RELATED: Detox facility planned by region’s hospitals, community partners

Jones-Kelley said Colorado had uptick in children and young adults entering ERs for marijuana-related reasons and an uptick in young people having traffic fatalities related to driving under influence of marijuana.

“Because we’re trying to do the right thing for our citizens, trying to allow an array of services that allow them to manage pain,” Jones-Kelley said. “But at the same time you’ve got to look at the other side of the coin that tells us there’s a lot to be learned from the things that happened in some of the other states that created some other types of consequences that unfortunately took a huge toll on quality of life for young people in those communities.”

Panelists highlighted the role of prescription painkillers in creating the state’s opioid epidemic and the importance of policy and programs that curb unnecessary use.

Sprague said he tries to teach his five children about narcotics painkillers because “it’s important almost as a life skill” that they understand what narcotics are and how to respond, whether they run into them at a party or get a prescription from a sports industry.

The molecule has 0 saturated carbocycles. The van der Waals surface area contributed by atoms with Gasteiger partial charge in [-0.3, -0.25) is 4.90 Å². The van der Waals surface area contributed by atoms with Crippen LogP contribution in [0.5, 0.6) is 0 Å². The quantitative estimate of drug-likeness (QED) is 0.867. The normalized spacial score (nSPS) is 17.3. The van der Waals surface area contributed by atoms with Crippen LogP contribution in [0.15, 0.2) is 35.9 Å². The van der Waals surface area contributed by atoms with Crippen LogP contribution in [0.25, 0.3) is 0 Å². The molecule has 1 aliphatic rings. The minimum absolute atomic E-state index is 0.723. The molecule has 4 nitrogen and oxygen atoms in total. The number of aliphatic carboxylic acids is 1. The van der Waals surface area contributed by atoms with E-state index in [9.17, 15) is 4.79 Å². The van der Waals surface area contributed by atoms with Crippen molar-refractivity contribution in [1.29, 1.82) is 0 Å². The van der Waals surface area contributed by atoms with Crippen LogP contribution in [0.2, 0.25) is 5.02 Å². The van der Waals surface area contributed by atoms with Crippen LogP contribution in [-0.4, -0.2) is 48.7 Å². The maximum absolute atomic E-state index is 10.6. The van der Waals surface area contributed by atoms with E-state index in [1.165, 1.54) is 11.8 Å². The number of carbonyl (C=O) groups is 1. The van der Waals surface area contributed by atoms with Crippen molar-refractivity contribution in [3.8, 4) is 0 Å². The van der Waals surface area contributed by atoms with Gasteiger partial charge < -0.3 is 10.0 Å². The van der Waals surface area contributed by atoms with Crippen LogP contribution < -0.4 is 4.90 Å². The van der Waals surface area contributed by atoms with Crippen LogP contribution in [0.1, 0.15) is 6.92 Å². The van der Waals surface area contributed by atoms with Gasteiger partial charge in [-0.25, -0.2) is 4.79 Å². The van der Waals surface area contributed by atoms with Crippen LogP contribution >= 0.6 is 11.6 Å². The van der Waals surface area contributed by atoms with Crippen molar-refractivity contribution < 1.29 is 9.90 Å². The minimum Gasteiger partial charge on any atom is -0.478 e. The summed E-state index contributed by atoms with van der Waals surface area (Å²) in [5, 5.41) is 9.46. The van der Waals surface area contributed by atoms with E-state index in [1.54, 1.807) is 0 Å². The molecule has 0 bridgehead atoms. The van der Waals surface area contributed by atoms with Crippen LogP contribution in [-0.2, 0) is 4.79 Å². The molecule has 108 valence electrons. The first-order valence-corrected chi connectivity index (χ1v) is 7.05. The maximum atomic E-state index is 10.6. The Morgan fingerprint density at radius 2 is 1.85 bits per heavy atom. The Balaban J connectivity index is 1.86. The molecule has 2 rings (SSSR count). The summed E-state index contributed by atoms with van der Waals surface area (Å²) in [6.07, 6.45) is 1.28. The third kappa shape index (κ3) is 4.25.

MORE: Recovery housing key to reducing OD deaths, county group says

“The reality for my children is they are going to come in contract with prescription painkillers,” Sprague said.

Sprague said state lawmakers have put in policies to invest more money in treatment, shut down pill mills and curb doctor shopping.

He cited a conversation with one of his constituents whose daughter had been in and out of rehab seven times and became addicted after her older sister had a prescription for a track injury and shared some of her pills. Now they are both addicted to heroin.

“She said ‘I’m a nurse and I should have known better and you need to do something about this,’” he said.

He gave an example of a new program helping with this by the Ohio State Medical Association called SMART Rx, which is a prescriber training program aimed at reducing opioid misuse.

RELATED: Montgomery County hospital ERs lead state in overdose visits

“We just have to get more training into the hands of physicians and nurses to change prescribing habits across the state,” Sprague said.

Most of the financial burden for opioid addiction prevention and recovery efforts has been placed on the public sector, but Sprague said he would like to see more ways created for businesses to get involved.

One way would be for businesses to support social impact bonds. He said in one hypothetical, the private sector in the region could support a million dollar bond for a heroin treatment program that could improve the recovery rate and help them with finding workers that can pass a drug test.

“If they’re able to get a 35 percent recovery rate instead of an 11 percent recover rate, then the state steps in and buys back that million bond plus interest,” he said.

Sprague said the state would be able to do that from savings on everything from Medicaid to foster care, which are strained from high rates of addiction.

“I think getting the business community involved is one of the great opportunities we have as in the state of Ohio as a next step to address the heroin epidemic,” he said.